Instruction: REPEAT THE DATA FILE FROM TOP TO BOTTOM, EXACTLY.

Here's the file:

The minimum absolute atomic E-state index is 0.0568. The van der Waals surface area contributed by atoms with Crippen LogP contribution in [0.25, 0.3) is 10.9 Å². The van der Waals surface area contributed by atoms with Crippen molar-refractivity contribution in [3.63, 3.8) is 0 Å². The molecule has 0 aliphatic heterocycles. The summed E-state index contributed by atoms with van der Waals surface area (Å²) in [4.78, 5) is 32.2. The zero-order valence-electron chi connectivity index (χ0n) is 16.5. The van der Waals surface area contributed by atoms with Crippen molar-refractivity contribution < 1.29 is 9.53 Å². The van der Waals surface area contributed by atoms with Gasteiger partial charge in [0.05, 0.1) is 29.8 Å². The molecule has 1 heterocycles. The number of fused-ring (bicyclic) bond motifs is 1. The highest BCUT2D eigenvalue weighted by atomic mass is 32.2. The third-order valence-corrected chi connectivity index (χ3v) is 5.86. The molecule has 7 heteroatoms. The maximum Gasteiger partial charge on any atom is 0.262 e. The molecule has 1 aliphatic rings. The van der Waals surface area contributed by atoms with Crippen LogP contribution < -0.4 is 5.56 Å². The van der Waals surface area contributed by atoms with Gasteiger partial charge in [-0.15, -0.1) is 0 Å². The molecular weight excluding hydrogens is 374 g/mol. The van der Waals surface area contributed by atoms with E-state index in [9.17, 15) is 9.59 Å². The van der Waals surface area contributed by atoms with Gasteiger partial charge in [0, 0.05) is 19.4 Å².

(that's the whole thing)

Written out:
The minimum absolute atomic E-state index is 0.0568. The van der Waals surface area contributed by atoms with Crippen LogP contribution in [0.25, 0.3) is 10.9 Å². The van der Waals surface area contributed by atoms with Crippen molar-refractivity contribution in [3.63, 3.8) is 0 Å². The molecule has 0 aliphatic heterocycles. The summed E-state index contributed by atoms with van der Waals surface area (Å²) in [4.78, 5) is 32.2. The zero-order valence-electron chi connectivity index (χ0n) is 16.5. The van der Waals surface area contributed by atoms with Crippen molar-refractivity contribution < 1.29 is 9.53 Å². The van der Waals surface area contributed by atoms with Gasteiger partial charge in [0.05, 0.1) is 29.8 Å². The molecule has 1 heterocycles. The number of fused-ring (bicyclic) bond motifs is 1. The highest BCUT2D eigenvalue weighted by atomic mass is 32.2. The third-order valence-corrected chi connectivity index (χ3v) is 5.86. The molecule has 7 heteroatoms. The maximum Gasteiger partial charge on any atom is 0.262 e. The molecule has 1 aliphatic rings. The van der Waals surface area contributed by atoms with Crippen LogP contribution < -0.4 is 5.56 Å². The van der Waals surface area contributed by atoms with Gasteiger partial charge in [-0.15, -0.1) is 0 Å². The molecular weight excluding hydrogens is 374 g/mol. The van der Waals surface area contributed by atoms with E-state index in [9.17, 15) is 9.59 Å². The van der Waals surface area contributed by atoms with Gasteiger partial charge in [0, 0.05) is 19.4 Å².